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How Chip Cards Work

by in Telecom

I am getting asked a lot about how the chip on credit cards work.

I will give a simple explanation.

When you make a chip-based purchase the credit card number and a passcode stored in the chip is sent to the bank. When the purchase is authorized the bank sends back a new passcode which is then stored in the chip.

Thus, every time you make a purchase the passcode stored in the chip is changed. It is a one-time-only code. So you can’t copy it or fake it. (If you did you would get only one transaction and the card would never work again.)

In addition, the passcode is encrypted so it can’t be easily read. (Well, OK, it can as it turns out, but that doesn’t really matter.)

The rest of the world also uses a PIN that you remember. This keeps the credit card from being able to be used if it is stolen, and prevents fraudulent online transactions where you just key in the credit card number.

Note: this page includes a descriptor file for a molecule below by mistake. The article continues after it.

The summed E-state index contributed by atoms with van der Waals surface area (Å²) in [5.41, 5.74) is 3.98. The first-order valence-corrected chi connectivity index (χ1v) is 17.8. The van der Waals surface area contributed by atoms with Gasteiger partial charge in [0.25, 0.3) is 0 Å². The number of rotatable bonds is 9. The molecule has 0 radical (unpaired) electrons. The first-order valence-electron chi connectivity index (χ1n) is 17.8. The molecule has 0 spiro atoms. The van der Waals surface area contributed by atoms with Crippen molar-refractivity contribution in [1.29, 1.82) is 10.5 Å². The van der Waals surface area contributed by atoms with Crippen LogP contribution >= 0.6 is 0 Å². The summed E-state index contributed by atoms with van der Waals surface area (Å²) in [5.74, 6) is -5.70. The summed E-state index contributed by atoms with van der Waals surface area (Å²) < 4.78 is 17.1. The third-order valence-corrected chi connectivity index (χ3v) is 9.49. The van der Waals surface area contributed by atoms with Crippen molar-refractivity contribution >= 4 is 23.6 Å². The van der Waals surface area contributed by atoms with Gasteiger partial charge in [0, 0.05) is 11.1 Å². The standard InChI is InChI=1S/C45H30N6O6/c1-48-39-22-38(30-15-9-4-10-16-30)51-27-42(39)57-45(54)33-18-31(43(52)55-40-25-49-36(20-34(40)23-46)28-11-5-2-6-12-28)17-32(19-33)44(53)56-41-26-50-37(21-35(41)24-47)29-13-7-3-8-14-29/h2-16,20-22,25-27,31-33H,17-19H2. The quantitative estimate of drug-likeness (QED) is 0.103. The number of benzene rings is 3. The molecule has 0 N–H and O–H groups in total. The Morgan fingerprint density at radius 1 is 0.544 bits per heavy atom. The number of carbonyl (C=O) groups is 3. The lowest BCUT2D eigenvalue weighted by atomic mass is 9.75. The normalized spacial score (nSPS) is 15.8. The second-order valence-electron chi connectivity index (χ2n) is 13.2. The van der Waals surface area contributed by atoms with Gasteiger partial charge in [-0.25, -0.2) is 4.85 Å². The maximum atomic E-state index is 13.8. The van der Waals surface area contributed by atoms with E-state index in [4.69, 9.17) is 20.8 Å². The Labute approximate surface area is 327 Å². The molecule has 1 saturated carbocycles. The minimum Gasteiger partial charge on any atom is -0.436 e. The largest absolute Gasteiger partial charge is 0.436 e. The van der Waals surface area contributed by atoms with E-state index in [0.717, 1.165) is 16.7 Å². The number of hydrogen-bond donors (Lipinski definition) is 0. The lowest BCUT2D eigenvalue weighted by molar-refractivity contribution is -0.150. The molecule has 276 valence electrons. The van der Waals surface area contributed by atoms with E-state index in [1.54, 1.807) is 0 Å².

Banks haven’t implemented the PIN in the US because fraud is so profitable, and the fastest growing fraud-profit is in online transactions. The banks really don’t care if you get mugged and your credit cards are stolen and used because they make a 3% to 4% profit on those transactions. (They just push the fraud onto the merchant that doesn’t know you are bleeding and laying on the side of the road.)

Nice banks.

Not really.


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  • Thomas Smith

    Nice banks. Not really.—–
    No kidding, after the experience of going through a multi-year dispute with a bank (WAMU) over an issue that was CLEARLY and UN-MISTAKENLY their error from outset — I learned so well who essentially writes and controls the laws governing banks. (Hint it is the financial community).

    Dealing with their legal representation was without question like dealing with a soul-less entity. All because they never wanted to admit they were wrong. After 5 years we finally went to court – they settled before ever walking into the court room — but they could care less about what they had done to my life over those 5 yrs. Banks are business – and sometimes a very nasty business at that.

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Colin Berkshire is a highly technical HR executive in the Pulp and Paper Industry. Colin has an engineering and voice background, and is currently on assignment in Asia. NOTE: Colin does not respond to comments, and does not Tweet.